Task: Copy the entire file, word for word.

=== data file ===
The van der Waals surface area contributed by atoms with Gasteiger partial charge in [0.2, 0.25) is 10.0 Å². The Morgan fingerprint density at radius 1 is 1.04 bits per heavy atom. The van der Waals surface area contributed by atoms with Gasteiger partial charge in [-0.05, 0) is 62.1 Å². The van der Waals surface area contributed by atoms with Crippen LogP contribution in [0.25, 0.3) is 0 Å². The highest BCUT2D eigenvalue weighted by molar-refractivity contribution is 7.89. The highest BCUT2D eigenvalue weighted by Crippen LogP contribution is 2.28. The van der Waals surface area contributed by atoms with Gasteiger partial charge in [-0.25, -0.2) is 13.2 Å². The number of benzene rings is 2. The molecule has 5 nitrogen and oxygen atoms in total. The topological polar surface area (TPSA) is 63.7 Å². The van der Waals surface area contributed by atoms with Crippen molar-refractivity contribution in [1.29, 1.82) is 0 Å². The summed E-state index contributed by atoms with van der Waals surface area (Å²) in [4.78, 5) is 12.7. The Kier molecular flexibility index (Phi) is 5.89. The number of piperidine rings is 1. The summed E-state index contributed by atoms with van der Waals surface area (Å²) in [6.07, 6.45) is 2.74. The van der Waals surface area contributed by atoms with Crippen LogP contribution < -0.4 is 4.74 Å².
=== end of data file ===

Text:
The van der Waals surface area contributed by atoms with Gasteiger partial charge in [0.2, 0.25) is 10.0 Å². The Morgan fingerprint density at radius 1 is 1.04 bits per heavy atom. The van der Waals surface area contributed by atoms with Gasteiger partial charge in [-0.05, 0) is 62.1 Å². The van der Waals surface area contributed by atoms with Crippen LogP contribution in [0.25, 0.3) is 0 Å². The highest BCUT2D eigenvalue weighted by molar-refractivity contribution is 7.89. The highest BCUT2D eigenvalue weighted by Crippen LogP contribution is 2.28. The van der Waals surface area contributed by atoms with Gasteiger partial charge in [-0.25, -0.2) is 13.2 Å². The number of benzene rings is 2. The molecule has 5 nitrogen and oxygen atoms in total. The topological polar surface area (TPSA) is 63.7 Å². The van der Waals surface area contributed by atoms with Crippen molar-refractivity contribution in [1.29, 1.82) is 0 Å². The summed E-state index contributed by atoms with van der Waals surface area (Å²) in [4.78, 5) is 12.7. The Kier molecular flexibility index (Phi) is 5.89. The number of piperidine rings is 1. The summed E-state index contributed by atoms with van der Waals surface area (Å²) in [6.07, 6.45) is 2.74. The van der Waals surface area contributed by atoms with Crippen LogP contribution < -0.4 is 4.74 Å².